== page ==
Emerging Objects’ 3D Printed Quake Column Could Reduce Earthquake Destruction

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Earthquakes may be common in California, but they have led to the inspiration of a very uncommon and unique 3D-printed structure, courtesy of Emerging Objects, a subsidiary of Oakland, CA based studio Rael San Fratello, the creation of Ronald Rael and Virginia San Fratello, a husband and wife architectural and design team.

Quake Column

Quake Column

Quake Column, created by Emerging Objects, is a 3D-printed design based on Incan techniques used to create seismically resistant structures, certainly an appropriate task for a company based in California, where they have probably already had several minor earthquakes this week–not even newsworthy to a Californian. A seismic event, known quite simply as an earthquake, happens when two blocks of the earth suddenly slip past one another, causing a sudden and violent shaking of the ground, which can sometimes lead to great destruction. Considering the amount of damage earthquakes can do to the landscape and real estate, these natural occurrences would be of logical interest to architects, as well as those exploring how ancient cultures warded off possible ruin to their structures in earthquake-prone areas.

Emerging Objects has produced a structure with interlocking pieces, inspired by the architecture of the Incas, using ashlar technique. Like California, Peru is ‘highly seismic,’ and the Incas had their architecture fine-tuned to work with seismic events rather than against, eschewing mortar and instead creating dry stone walls with interlocking pieces, inclining inwards by 3° to 5°, with rounded corners. These stones were massive and heavy. Their architectural designs were meant to diffuse seismic force.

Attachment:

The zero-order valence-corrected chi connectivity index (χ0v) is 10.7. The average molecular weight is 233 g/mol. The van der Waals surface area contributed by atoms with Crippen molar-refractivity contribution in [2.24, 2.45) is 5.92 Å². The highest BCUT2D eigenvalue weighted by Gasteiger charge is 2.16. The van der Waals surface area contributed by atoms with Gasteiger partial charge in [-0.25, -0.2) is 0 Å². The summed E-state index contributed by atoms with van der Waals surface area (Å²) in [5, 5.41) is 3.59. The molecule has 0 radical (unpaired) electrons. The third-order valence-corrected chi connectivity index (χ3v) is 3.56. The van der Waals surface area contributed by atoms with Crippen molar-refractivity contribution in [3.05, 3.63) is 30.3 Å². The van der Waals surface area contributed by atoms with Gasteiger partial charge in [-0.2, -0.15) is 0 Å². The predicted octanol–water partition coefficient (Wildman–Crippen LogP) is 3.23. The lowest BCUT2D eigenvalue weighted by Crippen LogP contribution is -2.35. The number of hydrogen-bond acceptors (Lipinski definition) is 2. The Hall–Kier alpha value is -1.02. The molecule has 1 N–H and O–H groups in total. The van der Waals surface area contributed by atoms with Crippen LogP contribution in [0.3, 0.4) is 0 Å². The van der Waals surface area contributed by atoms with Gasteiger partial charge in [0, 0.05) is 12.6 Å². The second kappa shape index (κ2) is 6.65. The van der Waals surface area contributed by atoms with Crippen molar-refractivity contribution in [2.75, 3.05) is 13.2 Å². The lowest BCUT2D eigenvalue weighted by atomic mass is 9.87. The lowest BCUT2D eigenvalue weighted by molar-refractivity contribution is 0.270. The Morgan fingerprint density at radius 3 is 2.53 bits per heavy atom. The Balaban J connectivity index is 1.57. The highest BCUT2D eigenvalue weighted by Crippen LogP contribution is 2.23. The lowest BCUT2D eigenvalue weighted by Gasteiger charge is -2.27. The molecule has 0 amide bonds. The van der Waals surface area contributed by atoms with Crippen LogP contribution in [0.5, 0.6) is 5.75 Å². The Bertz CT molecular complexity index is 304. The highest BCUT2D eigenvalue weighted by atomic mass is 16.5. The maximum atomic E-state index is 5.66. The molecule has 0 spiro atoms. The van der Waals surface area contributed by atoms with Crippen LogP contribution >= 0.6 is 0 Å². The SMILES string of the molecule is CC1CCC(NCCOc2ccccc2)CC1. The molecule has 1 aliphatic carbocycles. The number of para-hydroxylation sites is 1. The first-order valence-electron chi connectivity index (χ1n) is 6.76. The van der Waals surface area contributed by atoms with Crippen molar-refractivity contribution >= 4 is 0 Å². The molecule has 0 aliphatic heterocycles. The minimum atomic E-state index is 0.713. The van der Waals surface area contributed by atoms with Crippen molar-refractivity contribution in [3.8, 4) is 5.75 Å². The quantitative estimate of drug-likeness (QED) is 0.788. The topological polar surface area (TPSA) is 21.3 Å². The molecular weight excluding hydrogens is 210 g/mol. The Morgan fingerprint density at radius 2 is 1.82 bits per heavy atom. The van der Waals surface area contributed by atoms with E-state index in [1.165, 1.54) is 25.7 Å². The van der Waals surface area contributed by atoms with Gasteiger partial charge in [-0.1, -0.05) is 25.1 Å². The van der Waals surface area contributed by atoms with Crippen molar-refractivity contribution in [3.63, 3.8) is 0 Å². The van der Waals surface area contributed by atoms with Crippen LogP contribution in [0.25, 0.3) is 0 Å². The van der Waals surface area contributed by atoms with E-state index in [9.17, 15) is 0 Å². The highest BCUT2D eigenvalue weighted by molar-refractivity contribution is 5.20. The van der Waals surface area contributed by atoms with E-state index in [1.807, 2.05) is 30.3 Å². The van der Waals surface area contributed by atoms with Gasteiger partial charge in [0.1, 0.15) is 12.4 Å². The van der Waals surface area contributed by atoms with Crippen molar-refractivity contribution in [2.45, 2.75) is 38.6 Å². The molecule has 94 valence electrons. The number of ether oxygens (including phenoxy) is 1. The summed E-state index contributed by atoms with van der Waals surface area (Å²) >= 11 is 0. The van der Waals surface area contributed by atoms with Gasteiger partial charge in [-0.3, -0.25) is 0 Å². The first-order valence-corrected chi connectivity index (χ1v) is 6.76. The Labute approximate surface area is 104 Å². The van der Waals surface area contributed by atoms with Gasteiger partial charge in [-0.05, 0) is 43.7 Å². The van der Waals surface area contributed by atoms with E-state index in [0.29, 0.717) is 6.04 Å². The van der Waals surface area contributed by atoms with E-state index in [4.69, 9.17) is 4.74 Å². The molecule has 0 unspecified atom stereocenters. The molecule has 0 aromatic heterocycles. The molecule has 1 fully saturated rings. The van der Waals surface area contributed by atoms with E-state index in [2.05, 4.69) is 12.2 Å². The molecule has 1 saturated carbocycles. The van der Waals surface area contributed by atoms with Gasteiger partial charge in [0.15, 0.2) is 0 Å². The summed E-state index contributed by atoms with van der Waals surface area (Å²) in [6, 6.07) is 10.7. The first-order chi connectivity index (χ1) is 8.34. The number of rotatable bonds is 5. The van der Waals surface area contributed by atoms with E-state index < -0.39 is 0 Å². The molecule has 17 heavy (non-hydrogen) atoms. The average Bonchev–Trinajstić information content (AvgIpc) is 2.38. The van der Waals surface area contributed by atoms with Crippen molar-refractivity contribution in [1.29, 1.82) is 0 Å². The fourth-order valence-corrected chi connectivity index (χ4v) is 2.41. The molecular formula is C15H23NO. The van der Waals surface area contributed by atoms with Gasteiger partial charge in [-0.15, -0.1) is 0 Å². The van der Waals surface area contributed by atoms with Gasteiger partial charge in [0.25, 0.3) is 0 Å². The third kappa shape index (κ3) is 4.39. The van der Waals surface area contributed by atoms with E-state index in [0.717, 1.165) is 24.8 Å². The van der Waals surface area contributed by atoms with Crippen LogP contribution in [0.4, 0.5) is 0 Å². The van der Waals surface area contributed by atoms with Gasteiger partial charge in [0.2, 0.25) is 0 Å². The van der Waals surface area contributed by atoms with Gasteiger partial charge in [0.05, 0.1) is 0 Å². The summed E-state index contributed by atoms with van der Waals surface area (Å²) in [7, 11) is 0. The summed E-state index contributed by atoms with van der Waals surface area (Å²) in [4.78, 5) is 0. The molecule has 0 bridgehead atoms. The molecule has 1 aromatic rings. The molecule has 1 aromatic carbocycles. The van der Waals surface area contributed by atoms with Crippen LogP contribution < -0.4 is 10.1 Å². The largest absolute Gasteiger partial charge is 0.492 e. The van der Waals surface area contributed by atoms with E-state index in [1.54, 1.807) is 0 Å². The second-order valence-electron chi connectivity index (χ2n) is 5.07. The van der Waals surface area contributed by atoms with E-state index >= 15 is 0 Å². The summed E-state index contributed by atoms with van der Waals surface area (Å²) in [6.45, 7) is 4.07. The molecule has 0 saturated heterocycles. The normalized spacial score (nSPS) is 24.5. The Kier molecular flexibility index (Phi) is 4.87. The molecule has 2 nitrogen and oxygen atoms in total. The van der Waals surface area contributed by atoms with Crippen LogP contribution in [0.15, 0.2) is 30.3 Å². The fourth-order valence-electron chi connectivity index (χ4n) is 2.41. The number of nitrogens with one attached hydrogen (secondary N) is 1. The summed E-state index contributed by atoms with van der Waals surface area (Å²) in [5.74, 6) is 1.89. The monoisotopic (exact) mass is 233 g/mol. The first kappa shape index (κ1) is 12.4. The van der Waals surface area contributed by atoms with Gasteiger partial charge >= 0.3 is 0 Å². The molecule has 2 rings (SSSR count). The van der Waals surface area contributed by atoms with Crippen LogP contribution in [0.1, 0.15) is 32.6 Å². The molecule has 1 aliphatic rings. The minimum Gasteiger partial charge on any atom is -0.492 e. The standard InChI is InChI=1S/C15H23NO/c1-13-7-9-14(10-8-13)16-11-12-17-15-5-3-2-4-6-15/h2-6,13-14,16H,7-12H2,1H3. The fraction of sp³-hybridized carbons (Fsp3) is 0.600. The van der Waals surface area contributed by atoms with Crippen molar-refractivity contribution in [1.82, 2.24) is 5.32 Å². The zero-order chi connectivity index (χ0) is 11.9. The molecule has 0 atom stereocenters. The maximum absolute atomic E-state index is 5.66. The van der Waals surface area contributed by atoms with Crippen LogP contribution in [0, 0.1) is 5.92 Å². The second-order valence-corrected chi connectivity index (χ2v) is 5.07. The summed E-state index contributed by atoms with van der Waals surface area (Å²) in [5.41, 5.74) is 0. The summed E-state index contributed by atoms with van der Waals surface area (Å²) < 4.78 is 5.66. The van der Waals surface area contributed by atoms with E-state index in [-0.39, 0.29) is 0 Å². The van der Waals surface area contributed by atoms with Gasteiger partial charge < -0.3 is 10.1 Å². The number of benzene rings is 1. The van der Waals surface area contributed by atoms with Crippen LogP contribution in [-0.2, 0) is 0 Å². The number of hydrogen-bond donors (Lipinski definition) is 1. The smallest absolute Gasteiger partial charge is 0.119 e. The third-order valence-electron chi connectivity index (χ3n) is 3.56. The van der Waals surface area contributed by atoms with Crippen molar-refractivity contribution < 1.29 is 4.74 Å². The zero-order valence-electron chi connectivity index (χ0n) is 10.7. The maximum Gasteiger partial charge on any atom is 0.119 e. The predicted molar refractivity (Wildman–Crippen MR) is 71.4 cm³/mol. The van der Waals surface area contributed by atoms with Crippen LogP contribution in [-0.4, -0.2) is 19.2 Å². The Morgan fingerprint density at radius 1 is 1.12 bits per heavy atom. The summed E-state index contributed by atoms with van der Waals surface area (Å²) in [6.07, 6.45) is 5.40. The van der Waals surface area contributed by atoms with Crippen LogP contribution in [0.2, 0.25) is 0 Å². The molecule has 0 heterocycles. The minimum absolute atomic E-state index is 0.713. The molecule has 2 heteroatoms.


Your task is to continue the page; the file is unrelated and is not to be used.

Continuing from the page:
quake_column

Each stone in Quake Column is perfectly interlocking and numbered, designating its place in the structure. Due to the 3D printed materials used, this structure is different from the Incas in that it is very lightweight. Each piece has a handle so that it can be easily maneuvered and placed. Not only is the piece a foray into an exploration of seismic-resistant structures, but it also exemplifies the potential, again, of what 3D printing can provide in making innovations for so many industries, and perhaps the environment.

“We’ve been teaching in architecture schools for 15 years, and have always been exposed to 3D printing and used it in our classes, but we didn’t often use it in our practice because of the expense and lack of durability. Recently, our research on printing with other, more durable materials has taken off. We’ve printed structures out of sawdust, cement, and ceramic. We’ve even attempted using rubber from recycled tires, glass from broken windshields, and salt from the San Francisco Bay.” (As told to Architect magazine, “Material Focus” by Alex Hoyt, September 17, 2014)

Ronald Rael and Virginia San Fratello

Ronald Rael and Virginia San Fratello

As an extension of their architectural firm, Rael and San Fratello experiment with 3D printing and explore materials research at Emerging Objects, which works as a service that provides 3D design, consultation and fabrication services. In 2002, they also co-founded the Oakland, Calif.–based atelier Rael San Fratello, where they aim “to disrupt the conventions of architecture by tackling projects not often of interest to architects.”

Rael, 42, is an associate professor of architecture at the University of California, Berkeley, and San Fratello, 43, is an assistant professor at San José University’s Department of Design. The words “activist” and “revolutionary” seem to be often connected with their ideas and works in architecture. We are looking forward to seeing more of their 3D-printed designs in the future. Have you ever been in an earthquake? What do you think of Quake Column? Join the conversation in the 3D printed Quake Column forum thread at 3DPB.com.

California is on the San Andreas Fault which cuts across California and forms the tectonic boundary between the Pacific and the North American Plate. The state has over one hundred active faults which are capable of producing large earthquakes.

California earthquake

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